Is Parkinson's Disease Hereditary?

Is Parkinson's Disease Hereditary?

Parkinson’s disease affects about one million Americans and 10 million people worldwide. With 60,000 new cases annually, it’s second only to Alzheimer’s as the most frequently diagnosed neurodegenerative disease in the United States.

Board-certified neurologist Andrew Lerman, MD, of Gables Neurology in Miami, Florida, is well-known for developing highly effective, personalized care strategies for progressive neurological disorders such as dementia, multiple sclerosis, and Parkinson’s.

Dr. Lerman is also actively engaged in ongoing research and clinical trials that are focused on the origins as well as the development of cutting-edge treatments for these complex diseases. He explains how genetics may increase your risk of developing Parkinson’s.

Understanding Parkinson’s disease

Parkinson's is a neurodegenerative disease that causes nerve cells (neurons) in your brain to gradually break down (degenerate) and die. The neurons most affected by Parkinson’s are those that produce a chemical messenger (neurotransmitter) called dopamine.

Your brain uses dopamine to:

Dopamine also plays a vital role in fine and gross motor control or voluntary muscle movement. Writing requires fine motor control. Larger movements such as waving your arms or walking require gross motor control.

Although we know that Parkinson’s is related to neurodegeneration and resulting declines in dopamine, it’s not clear what causes the neurons to break down. 

Genetic links to Parkinson’s disease

Research results regarding a genetic link to Parkinson’s are mixed. Approximately 15% of people with Parkinson’s have a family history of the disease that may be linked to mutations identified in several genes.

These changes have varying effects. A PARK7 gene mutation, for instance, affects production of a protein that normally protects structures (mitochondria) within your cells from damage. Individuals with this mutation may be at higher risk of developing early-onset Parkinson’s. 

In some cases, the genetic changes are inherited from just one parent (autosomal dominant). Others are related to gene mutations inherited from both parents (autosomal recessive) who may have never developed Parkinson’s symptoms but transferred the genetic variants to their offspring. 

Much of today’s research focuses on how these changes cause Parkinson’s and why some people with similar mutations develop the disease and others don’t.

Most specialists believe Parkinson’s disease is likely connected to a combination of genetic (hereditary) and environmental factors such as exposure to certain chemicals or toxins, as well as injury related to multiple concussions or other head trauma.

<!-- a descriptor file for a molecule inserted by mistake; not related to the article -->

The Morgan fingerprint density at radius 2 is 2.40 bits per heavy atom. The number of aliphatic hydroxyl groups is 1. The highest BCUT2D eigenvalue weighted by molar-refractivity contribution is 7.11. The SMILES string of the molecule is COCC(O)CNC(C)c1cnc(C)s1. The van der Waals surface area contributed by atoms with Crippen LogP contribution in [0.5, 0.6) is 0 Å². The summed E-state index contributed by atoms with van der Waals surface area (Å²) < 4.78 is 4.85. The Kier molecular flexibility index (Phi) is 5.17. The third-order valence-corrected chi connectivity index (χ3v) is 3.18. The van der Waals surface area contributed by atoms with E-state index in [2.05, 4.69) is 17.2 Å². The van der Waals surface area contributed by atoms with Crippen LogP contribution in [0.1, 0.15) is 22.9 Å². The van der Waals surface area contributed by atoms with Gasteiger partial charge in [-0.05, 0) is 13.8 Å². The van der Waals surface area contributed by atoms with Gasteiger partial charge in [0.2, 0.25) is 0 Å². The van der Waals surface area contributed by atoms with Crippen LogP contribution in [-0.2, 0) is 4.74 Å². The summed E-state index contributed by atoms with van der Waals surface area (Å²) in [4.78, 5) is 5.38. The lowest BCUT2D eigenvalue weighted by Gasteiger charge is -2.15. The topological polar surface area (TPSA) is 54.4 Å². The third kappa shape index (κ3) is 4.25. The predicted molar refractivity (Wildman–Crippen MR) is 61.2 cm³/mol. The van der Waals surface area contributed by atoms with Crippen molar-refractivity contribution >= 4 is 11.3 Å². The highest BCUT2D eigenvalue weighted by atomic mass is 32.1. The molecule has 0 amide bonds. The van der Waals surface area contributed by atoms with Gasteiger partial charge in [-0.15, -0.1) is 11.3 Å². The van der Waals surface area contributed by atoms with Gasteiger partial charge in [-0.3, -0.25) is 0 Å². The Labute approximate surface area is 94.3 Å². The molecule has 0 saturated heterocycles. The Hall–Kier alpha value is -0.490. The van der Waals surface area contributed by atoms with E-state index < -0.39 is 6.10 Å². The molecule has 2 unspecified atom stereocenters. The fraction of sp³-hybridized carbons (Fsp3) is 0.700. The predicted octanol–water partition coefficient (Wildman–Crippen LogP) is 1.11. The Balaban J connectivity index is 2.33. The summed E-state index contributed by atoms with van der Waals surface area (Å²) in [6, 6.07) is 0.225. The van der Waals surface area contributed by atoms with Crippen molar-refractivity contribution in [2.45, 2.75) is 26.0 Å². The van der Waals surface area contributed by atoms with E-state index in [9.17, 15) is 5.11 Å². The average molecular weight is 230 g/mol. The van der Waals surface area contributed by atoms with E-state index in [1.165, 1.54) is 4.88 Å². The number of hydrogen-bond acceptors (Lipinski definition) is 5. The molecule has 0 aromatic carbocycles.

Treating Parkinson’s disease

Because there’s no cure for Parkinson’s yet, treatments focus on preventing symptoms such as tremors, gait instability, or difficulty with concentration from interfering with your quality of life. 

Dr. Lerman’s participation in current research programs and clinical trials ensures his patients receive the most effective and advanced treatments available for Parkinson’s. 

Otherwise, every individual responds differently to Parkinson’s disease and effective care strategies require a comprehensive and customized approach that’s tailored to fit your needs. 

Your plan may, for instance, include a medication that replenishes your dopamine levels or one that simulates dopamine’s effects on your brain activity. Because Parkinson’s is a progressive disorder, your medications may need adjustment over time. 

Other treatments include physical therapy to improve muscle strength and flexibility or occupational therapy to help you manage daily activities. Healthy habits such as routine exercise and a nutritional diet are also vital in successfully managing Parkinson’s.

For an accurate diagnosis and highly effective treatment for Parkinson’s disease, schedule an evaluation with Dr. Lerman at Gables Neurology today by calling our office or requesting an appointment online. 

You Might Also Enjoy...

Help! My Teen Has a Concussion

Help! My Teen Has a Concussion

Fortunately, most teens recover fully after a concussion, but proper care during the healing process is crucial. Here’s what to expect after a concussion and tips for helping your adolescent manage during their recovery.
Our Favorite Tricks for Improving Memory

Our Favorite Tricks for Improving Memory

While you might like to forget a few of your youthful adventures, many adults worry about losing their mental sharpness as they age. Our neurological team is happy to provide tips for keeping your memory intact as the years progress.

Diet Changes That Support Brain Health

Can changing the foods you eat guarantee a healthy brain? Probably not. However, your diet can do much to help ensure your brain receives the nutrients it needs for healthy function. Learn more from our team about diet and brain health.
Neurological Conditions That May Be Hereditary

Neurological Conditions That May Be Hereditary

Some neurological conditions are inherited and easily identifiable at birth. Others develop slowly over time and may or may not be related to genetics. Still, it’s important to understand your family history. Here’s why …